October 9, 2021
Despite popular pronouncements about the importance of “diversity” and “multiculturalism” in American society, Asian Americans have been either neglected or poorly understood in many contemporary discussions. Utilizing a perspective that is based on social science rather than fashionable political rhetoric such as the “Model Minority Myth,” this lecture will provide a broad overview on the history, demography, and sociology of Asian Americans. Cultural factors will also be considered because they are important in understanding socioeconomic outcomes especially for Asian Americans. The investigation of Asian Americans not only yields significant insights about the nature of racial inequality, but also promotes a deeper understanding of mainstream American culture and society.
Arthur Sakamoto is Cornerstone Faculty Fellow Professor of Sociology at Texas A&M University. His areas of research interest include social stratification, economic sociology, racial and ethnic relations, demography, and East Asia. A native of St. Louis, he received his bachelor’s degree in economics from Harvard in 1981. He earned his Ph.D. in sociology from the University of Wisconsin in 1988. He is a third-generation Japanese-American of mixed racial heritage, and has published widely on Asian Americans.
Yu Xie is Bert G. Kerstetter ’66 University Professor of Sociology and has a faculty appointment at the Princeton Institute of International and Regional Studies, Princeton University. He is also a Visiting Chair Professor of the Center for Social Research, Peking University. His main areas of interest are social stratification, demography, statistical methods, Chinese studies, and sociology of science. His recently published works include: Marriage and Cohabitation (University of Chicago Press 2007) with Arland Thornton and William Axinn, Statistical Methods for Categorical Data Analysis with Daniel Powers (Emerald 2008, second edition), and Is American Science in Decline? (Harvard University Press, 2012) with Alexandra Killewald. Xie’s main areas of interest are social stratification, demography, statistical methods, Chinese studies and sociology of science. He is a member of the American Academy of Arts and Sciences, Academia Sinica and the National Academy of Sciences. His appointment is part of a University initiative to deepen the regional studies curriculum in the social sciences. The Center on Contemporary China is part of PIIRS, and Xie’s appointment marks the first joint faculty appointment by PIIRS and a department in the social sciences.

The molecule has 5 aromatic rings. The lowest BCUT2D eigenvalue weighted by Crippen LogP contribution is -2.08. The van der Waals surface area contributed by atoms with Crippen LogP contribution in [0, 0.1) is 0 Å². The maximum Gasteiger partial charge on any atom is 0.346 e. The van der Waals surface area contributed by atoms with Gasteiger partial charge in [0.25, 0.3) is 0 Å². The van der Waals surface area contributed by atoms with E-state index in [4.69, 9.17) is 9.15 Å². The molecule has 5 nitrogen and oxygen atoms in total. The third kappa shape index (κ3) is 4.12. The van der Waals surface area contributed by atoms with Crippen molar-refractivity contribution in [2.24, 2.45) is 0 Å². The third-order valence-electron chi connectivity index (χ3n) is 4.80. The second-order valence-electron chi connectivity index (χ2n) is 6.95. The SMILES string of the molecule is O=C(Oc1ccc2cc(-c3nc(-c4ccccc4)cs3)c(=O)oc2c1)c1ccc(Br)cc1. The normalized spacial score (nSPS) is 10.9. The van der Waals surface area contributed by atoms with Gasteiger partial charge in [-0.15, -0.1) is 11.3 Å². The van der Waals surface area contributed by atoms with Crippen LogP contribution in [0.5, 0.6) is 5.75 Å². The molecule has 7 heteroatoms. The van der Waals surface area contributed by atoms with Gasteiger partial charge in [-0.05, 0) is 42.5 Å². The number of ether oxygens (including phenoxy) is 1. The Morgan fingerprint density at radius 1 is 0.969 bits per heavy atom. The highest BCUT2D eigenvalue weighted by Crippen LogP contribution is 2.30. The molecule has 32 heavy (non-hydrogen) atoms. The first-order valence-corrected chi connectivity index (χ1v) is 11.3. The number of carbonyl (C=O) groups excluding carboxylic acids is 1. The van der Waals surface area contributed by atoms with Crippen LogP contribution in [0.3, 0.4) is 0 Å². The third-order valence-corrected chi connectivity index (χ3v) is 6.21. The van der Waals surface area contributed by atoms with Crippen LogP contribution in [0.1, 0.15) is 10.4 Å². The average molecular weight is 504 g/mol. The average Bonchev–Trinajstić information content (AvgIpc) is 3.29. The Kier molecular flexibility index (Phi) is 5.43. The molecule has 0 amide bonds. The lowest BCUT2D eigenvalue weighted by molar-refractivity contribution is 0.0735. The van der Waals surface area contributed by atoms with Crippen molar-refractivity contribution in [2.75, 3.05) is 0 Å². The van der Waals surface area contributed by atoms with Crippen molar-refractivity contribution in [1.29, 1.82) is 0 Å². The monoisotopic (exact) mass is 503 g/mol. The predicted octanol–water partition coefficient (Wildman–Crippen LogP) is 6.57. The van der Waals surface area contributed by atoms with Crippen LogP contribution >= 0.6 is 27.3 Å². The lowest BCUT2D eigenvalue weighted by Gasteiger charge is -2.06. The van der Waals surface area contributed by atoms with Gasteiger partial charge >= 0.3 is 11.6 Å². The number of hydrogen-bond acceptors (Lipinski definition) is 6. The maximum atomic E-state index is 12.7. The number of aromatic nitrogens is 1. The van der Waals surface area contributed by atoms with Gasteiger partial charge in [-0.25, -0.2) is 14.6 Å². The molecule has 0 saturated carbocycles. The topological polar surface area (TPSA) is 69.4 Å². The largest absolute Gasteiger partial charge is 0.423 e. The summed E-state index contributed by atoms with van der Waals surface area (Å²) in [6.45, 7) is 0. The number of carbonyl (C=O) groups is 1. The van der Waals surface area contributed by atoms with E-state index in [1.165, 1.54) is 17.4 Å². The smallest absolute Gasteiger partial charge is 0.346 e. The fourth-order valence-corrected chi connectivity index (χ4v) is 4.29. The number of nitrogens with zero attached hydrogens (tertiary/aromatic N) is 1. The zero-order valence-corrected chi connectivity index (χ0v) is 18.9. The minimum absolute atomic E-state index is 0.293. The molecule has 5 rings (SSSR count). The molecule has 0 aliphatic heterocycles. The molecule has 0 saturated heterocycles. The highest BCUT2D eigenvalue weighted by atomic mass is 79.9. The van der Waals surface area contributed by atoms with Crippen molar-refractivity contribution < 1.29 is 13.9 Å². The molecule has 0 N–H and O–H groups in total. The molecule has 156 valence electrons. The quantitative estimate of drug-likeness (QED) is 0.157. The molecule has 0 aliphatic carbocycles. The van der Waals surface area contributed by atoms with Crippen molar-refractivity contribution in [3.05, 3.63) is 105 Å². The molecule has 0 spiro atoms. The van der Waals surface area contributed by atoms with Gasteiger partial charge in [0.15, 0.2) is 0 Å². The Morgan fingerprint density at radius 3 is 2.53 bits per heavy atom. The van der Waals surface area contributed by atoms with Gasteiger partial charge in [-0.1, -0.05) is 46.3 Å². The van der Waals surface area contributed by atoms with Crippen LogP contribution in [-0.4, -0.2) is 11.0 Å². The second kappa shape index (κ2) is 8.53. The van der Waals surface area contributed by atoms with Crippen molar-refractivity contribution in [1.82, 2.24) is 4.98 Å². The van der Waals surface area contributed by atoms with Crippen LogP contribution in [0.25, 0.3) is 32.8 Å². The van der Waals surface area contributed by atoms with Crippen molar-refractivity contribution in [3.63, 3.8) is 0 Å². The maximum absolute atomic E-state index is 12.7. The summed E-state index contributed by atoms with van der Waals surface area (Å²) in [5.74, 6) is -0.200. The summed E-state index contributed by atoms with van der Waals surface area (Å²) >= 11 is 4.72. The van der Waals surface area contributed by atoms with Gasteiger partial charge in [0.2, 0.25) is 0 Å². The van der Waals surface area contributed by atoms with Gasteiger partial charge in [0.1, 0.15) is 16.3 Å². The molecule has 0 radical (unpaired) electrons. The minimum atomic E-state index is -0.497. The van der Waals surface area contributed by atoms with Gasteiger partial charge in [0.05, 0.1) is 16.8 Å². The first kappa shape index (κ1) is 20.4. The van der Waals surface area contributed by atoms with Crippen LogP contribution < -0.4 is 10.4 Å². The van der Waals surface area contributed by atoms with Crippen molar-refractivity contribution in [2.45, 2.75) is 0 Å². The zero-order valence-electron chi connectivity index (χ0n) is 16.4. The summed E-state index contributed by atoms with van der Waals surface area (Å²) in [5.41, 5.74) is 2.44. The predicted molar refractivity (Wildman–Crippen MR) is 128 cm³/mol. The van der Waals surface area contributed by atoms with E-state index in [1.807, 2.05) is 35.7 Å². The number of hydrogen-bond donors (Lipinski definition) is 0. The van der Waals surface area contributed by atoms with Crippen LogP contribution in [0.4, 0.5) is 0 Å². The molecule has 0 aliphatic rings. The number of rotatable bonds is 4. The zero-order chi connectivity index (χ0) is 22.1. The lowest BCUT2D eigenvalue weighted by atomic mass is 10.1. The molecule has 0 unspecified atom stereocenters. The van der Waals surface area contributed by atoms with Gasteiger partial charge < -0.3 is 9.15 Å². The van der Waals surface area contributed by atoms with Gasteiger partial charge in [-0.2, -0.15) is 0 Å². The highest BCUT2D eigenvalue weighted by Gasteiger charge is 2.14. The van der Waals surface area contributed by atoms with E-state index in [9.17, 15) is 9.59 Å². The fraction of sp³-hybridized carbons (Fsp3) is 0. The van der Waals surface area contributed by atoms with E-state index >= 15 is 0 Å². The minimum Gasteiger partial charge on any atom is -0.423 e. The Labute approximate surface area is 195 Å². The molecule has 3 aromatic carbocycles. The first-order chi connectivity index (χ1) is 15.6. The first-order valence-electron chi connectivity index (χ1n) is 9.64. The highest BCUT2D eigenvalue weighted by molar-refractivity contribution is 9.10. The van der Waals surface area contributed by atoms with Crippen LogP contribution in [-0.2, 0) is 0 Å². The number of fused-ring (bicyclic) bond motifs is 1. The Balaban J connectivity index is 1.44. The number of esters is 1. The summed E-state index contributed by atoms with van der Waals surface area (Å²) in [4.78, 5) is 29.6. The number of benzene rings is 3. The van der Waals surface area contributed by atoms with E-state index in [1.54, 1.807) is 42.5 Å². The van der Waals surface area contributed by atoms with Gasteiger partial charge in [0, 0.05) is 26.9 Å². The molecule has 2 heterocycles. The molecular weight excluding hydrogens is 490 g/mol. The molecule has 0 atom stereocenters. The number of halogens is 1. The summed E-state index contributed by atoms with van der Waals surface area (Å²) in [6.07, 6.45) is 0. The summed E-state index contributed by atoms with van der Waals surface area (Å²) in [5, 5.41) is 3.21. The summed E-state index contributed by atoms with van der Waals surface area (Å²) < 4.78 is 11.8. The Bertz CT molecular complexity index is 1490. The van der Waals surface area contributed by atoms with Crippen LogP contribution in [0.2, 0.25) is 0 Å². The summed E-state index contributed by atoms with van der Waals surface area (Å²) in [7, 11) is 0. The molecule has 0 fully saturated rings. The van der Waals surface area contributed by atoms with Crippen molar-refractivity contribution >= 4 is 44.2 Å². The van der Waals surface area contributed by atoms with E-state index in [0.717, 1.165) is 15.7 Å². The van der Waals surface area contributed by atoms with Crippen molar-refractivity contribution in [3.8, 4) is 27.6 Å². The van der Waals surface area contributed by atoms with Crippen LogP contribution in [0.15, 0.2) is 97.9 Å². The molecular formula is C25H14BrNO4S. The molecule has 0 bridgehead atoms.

This webinar was co-hosted by: